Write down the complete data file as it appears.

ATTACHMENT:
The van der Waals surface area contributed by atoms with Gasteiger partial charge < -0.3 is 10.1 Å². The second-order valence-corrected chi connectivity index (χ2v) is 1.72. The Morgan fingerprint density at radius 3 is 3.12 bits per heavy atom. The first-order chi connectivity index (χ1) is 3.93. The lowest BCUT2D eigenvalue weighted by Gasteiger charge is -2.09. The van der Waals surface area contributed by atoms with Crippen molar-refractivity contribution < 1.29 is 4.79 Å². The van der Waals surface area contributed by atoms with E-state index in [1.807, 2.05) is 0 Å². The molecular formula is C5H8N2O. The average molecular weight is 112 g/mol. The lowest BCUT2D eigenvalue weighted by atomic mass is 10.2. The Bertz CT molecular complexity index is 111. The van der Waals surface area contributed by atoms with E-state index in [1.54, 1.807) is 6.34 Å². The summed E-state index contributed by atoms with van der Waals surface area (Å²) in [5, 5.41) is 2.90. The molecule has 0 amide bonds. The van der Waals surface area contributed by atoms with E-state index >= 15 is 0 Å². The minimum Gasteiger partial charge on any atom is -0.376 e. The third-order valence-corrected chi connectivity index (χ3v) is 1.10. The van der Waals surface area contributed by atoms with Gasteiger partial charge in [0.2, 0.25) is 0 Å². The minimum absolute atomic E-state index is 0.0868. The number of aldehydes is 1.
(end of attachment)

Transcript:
The van der Waals surface area contributed by atoms with Gasteiger partial charge < -0.3 is 10.1 Å². The second-order valence-corrected chi connectivity index (χ2v) is 1.72. The Morgan fingerprint density at radius 3 is 3.12 bits per heavy atom. The first-order chi connectivity index (χ1) is 3.93. The lowest BCUT2D eigenvalue weighted by Gasteiger charge is -2.09. The van der Waals surface area contributed by atoms with Crippen molar-refractivity contribution < 1.29 is 4.79 Å². The van der Waals surface area contributed by atoms with E-state index in [1.807, 2.05) is 0 Å². The molecular formula is C5H8N2O. The average molecular weight is 112 g/mol. The lowest BCUT2D eigenvalue weighted by atomic mass is 10.2. The Bertz CT molecular complexity index is 111. The van der Waals surface area contributed by atoms with E-state index in [1.54, 1.807) is 6.34 Å². The summed E-state index contributed by atoms with van der Waals surface area (Å²) in [5, 5.41) is 2.90. The molecule has 0 amide bonds. The van der Waals surface area contributed by atoms with E-state index >= 15 is 0 Å². The minimum Gasteiger partial charge on any atom is -0.376 e. The third-order valence-corrected chi connectivity index (χ3v) is 1.10. The van der Waals surface area contributed by atoms with Gasteiger partial charge in [0.2, 0.25) is 0 Å². The minimum absolute atomic E-state index is 0.0868. The number of aldehydes is 1.